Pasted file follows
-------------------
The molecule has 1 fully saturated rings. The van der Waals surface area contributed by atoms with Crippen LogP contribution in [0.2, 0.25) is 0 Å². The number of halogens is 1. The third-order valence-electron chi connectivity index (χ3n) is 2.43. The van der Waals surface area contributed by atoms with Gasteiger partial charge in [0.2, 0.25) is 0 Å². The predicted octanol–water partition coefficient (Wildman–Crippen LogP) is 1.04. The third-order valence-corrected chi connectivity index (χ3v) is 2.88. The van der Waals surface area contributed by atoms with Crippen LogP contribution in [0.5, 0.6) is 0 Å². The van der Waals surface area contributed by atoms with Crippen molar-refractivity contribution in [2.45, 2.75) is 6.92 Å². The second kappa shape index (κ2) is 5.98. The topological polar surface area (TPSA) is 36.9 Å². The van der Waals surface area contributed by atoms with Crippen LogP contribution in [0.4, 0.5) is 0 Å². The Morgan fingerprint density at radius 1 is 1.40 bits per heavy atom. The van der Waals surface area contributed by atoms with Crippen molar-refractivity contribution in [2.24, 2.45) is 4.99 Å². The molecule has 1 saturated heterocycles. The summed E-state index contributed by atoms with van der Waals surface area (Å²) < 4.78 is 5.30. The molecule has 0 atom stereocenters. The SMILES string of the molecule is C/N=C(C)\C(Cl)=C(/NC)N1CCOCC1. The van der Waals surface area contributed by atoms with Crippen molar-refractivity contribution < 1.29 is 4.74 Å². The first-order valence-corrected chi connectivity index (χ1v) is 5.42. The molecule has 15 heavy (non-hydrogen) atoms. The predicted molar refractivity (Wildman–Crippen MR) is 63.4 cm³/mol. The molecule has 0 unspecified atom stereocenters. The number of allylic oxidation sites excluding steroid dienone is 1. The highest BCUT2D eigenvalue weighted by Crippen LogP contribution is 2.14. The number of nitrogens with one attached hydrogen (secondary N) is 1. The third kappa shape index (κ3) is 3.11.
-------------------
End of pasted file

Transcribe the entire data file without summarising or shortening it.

The molecule has 1 fully saturated rings. The van der Waals surface area contributed by atoms with Crippen LogP contribution in [0.2, 0.25) is 0 Å². The number of halogens is 1. The third-order valence-electron chi connectivity index (χ3n) is 2.43. The van der Waals surface area contributed by atoms with Gasteiger partial charge in [0.2, 0.25) is 0 Å². The predicted octanol–water partition coefficient (Wildman–Crippen LogP) is 1.04. The third-order valence-corrected chi connectivity index (χ3v) is 2.88. The van der Waals surface area contributed by atoms with Crippen LogP contribution in [0.5, 0.6) is 0 Å². The van der Waals surface area contributed by atoms with Crippen molar-refractivity contribution in [2.45, 2.75) is 6.92 Å². The second kappa shape index (κ2) is 5.98. The topological polar surface area (TPSA) is 36.9 Å². The van der Waals surface area contributed by atoms with Crippen LogP contribution in [0.4, 0.5) is 0 Å². The Morgan fingerprint density at radius 1 is 1.40 bits per heavy atom. The van der Waals surface area contributed by atoms with Crippen molar-refractivity contribution in [2.24, 2.45) is 4.99 Å². The molecule has 1 saturated heterocycles. The summed E-state index contributed by atoms with van der Waals surface area (Å²) < 4.78 is 5.30. The molecule has 0 atom stereocenters. The SMILES string of the molecule is C/N=C(C)\C(Cl)=C(/NC)N1CCOCC1. The van der Waals surface area contributed by atoms with Crippen molar-refractivity contribution < 1.29 is 4.74 Å². The first-order valence-corrected chi connectivity index (χ1v) is 5.42. The molecule has 15 heavy (non-hydrogen) atoms. The predicted molar refractivity (Wildman–Crippen MR) is 63.4 cm³/mol. The molecule has 0 unspecified atom stereocenters. The number of allylic oxidation sites excluding steroid dienone is 1. The highest BCUT2D eigenvalue weighted by Crippen LogP contribution is 2.14. The number of nitrogens with one attached hydrogen (secondary N) is 1. The third kappa shape index (κ3) is 3.11.